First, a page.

IU digital systems class helping Hoosier National Forest measure light pollution

When the Hoosier National Forest wanted to know whether any part of its more than 200,000 acres could be eligible for an international designation intended to recognize those who minimize light pollution, it turned to Indiana University students for help.

The project is part of the university's Sustaining Hoosier Communities initiative, which partners with a local community to explore, understand and resolve challenges identified by the community. The initiative is one of the six areas of focus for the IU Center for Rural Engagement, which works within 11 neighboring counties in southwest central Indiana to address challenges and opportunities in the area.

From top: Faculty member Bryce Himebaugh works with engineering student Aiden Whelan; and students in Himebaugh's digital systems class build light monitors that will be installed throughout the Hoosier National Forest. Photos by Tracey Theriault, School of Informatics, Computing and Engineering

Clinical assistant professor Bryce Himebaugh, who teaches in IU Bloomington's new Department of Intelligent Systems Engineering in the School of Informatics, Computing and Engineering, said the 28 undergraduate students in his spring digital systems class are constructing a set of monitors that can be installed in the Hoosier National Forest to measure light pollution.

The project launched in August, when the fall cohort wrote a piece of software to collect data while several independent study students constructed a prototype monitor.

"Now I'm teaching the principles of how that hardware and software was designed to this spring's class, and they're learning how to build those systems," Himebaugh said. "We hope they'll be deployed in the field by April 2018."

He said the project is perfect for his class, which is a mix of students studying intelligent systems engineering and computer science.

"They work with a tremendous amount of energy and enthusiasm, and when you see them figure out things, it's almost like you're seeing it all over again for the first time too," Himebaugh said. "One of the most rewarding things for me is to see these students understand how this system works, and how they can apply it to other situations.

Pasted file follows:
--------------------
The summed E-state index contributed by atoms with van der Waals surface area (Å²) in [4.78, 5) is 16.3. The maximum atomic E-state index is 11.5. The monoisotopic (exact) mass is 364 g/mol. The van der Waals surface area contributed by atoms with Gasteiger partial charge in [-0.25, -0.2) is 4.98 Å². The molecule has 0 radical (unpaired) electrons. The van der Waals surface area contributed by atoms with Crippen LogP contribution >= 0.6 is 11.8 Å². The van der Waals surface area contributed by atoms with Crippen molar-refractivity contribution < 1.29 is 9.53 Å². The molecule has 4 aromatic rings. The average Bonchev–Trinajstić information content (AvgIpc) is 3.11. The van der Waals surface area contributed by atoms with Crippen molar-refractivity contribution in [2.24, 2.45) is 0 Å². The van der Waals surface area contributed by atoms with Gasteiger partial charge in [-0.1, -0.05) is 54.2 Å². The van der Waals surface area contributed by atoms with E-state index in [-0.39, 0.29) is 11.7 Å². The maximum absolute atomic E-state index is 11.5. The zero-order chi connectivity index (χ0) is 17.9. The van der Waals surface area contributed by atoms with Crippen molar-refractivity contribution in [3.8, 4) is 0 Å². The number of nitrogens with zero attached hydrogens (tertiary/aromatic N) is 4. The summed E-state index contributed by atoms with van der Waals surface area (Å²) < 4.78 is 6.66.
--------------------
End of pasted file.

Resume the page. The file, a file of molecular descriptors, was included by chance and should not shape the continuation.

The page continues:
"I don't expect students in this class will all have a career in developing outdoor monitoring equipment, but rather that they'll see its applicability to other areas -- some sort of medical wearable device or something that could track items in a shipping management system. All kinds of things are possible once you understand how to collect systems data and communicate it."

That's exactly what IU sophomore Jackie Youngs enjoys most about the class, she said.

"Following a project from idea to physical completion through the entire design process reinforces understanding of each of the individual components and how everything -- the programming language, the physics of the components, the devices themselves -- connects," the intelligent systems engineering major said. "This is one of the most important skills I intend to use after completion of this semester.

"I don't necessarily plan on pursuing computer engineering as a career but am more interested in going to medical school. Even so, being able to identify how a large system is composed of smaller components and how they are connected is an invaluable skill I plan to take from this course."

Once the class work is complete and the solar-powered monitors are deployed throughout the Hoosier National Forest, Himebaugh said, the data they'll collect and transmit will help measure light patterns within the forest.

The Hoosier National Forest is seeking International Dark Sky Places designation. The application process requires ongoing monitoring and documentation of specific programs intended to minimize light pollution.

"People might not think about the importance of dark night skies on their lives, but increases in nighttime light levels can have serious consequences for ecosystems, animal life and even human rhythms," Hoosier National Forest spokeswoman Andrea Crain said. "We hope through this project we can reach a whole new audience to communicate the importance of dark skies and potential recreation experiences on the Hoosier National Forest."

She said the assistance from the class has been invaluable.

"It's been exciting to meet with students and see their progress throughout this process, as they’re learning to problem-solve and come up with creative solutions to new issues," Crain said. "Being part of that learning process makes this project an extra special experience for the Hoosier National Forest employees involved."